What is a LOD Score?

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  • Written By: Mary McMahon
  • Edited By: O. Wallace
  • Last Modified Date: 09 November 2019
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A LOD score is a representation of the likelihood of a linkage between two genetic traits. If the score is high, it means that the traits are closely linked, and therefore usually inherited together. Low scores, on the other hand, indicate a low linkage. Understanding these numbers is important to geneticists for a number of reasons, ranging from wanting to understand particular genetic conditions to a desire to figure out where a gene is located, using information about known genes.

To understand the importance of the LOD score, it helps to know that the closer two gene loci are to each other, the more likely it is that they will be inherited together. If genes are on different chromosomes, for example, they are usually inherited separately, because a great deal of crossover can occur during meiosis. Genes that are on the same chromosome but far apart are also usually inherited independently. When loci are in close proximity on the same chromosome, however, they tend to be inherited together. This information is at the root of the scoring system.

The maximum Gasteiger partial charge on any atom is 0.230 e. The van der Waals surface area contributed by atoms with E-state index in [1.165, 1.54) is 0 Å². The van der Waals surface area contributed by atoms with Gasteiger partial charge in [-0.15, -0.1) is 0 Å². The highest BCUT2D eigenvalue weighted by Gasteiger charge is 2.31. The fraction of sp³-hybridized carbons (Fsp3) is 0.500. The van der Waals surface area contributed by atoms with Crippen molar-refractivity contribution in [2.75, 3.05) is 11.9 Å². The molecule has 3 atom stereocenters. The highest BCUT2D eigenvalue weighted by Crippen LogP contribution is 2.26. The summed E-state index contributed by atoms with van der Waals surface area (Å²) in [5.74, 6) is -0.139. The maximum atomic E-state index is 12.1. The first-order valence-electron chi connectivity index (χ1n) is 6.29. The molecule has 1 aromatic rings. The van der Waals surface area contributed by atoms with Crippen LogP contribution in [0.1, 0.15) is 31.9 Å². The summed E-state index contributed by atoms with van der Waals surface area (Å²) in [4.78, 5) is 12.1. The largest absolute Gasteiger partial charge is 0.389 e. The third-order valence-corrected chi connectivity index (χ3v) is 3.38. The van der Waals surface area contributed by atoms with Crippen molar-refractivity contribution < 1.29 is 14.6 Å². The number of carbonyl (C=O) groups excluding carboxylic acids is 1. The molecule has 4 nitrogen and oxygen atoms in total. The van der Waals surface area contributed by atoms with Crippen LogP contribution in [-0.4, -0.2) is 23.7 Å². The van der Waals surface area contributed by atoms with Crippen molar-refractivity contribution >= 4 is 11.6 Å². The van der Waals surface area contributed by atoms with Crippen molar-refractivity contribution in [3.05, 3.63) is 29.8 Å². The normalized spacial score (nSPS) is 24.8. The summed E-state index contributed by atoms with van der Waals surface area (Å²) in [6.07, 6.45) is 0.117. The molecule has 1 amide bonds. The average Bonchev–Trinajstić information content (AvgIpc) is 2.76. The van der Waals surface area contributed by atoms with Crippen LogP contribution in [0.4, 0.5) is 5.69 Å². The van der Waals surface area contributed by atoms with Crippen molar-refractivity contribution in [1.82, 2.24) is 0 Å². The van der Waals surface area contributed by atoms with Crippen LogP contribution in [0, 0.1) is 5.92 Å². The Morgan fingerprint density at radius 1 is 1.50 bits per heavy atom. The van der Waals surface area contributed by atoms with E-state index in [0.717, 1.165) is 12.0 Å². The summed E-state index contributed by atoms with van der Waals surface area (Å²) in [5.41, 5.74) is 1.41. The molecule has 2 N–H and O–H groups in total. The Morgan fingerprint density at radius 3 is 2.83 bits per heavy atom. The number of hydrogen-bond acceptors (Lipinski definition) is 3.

LOD stands for “logarithm of the odds,” reflecting the fact that the number is expressed logarithmically. As a general rule, if the score is 3 or higher, it means that there is a high probability of genetic linkage. Lower numbers indicate less likelihood of genetic linkage, although they can still be useful in the process of elimination.


To determine a LOD score, a data sample is needed, and in this type of statistical analysis, the bigger the sample, the better. Researchers working with organisms like fruit flies may actively breed a population to bring out or suppress desired traits for the purpose of studying the linkage between specific traits, while with populations such as humans, researchers must confine themselves to data collected through observation. Large samples tend to yield more statistically meaningful information because they reduce the risk of flukes and clusters which skew the data.

Using data from a population of interest, researchers look at how often certain traits occur together, and how often they emerge separately. This information is used to arrive at the recombination frequency, looking at how often genetic traits recombine. To be on the same chromosome, the recombination frequency must be less than 50%, and it must decline even more to indicate that loci are close to each other. Researchers analyze this information to determine how likely it is that there is a genetic linkage or not. The LOD score is determined by dividing the likelihood of linkage by the likelihood of no linkage. Typically, scores are calculated for multiple loci.


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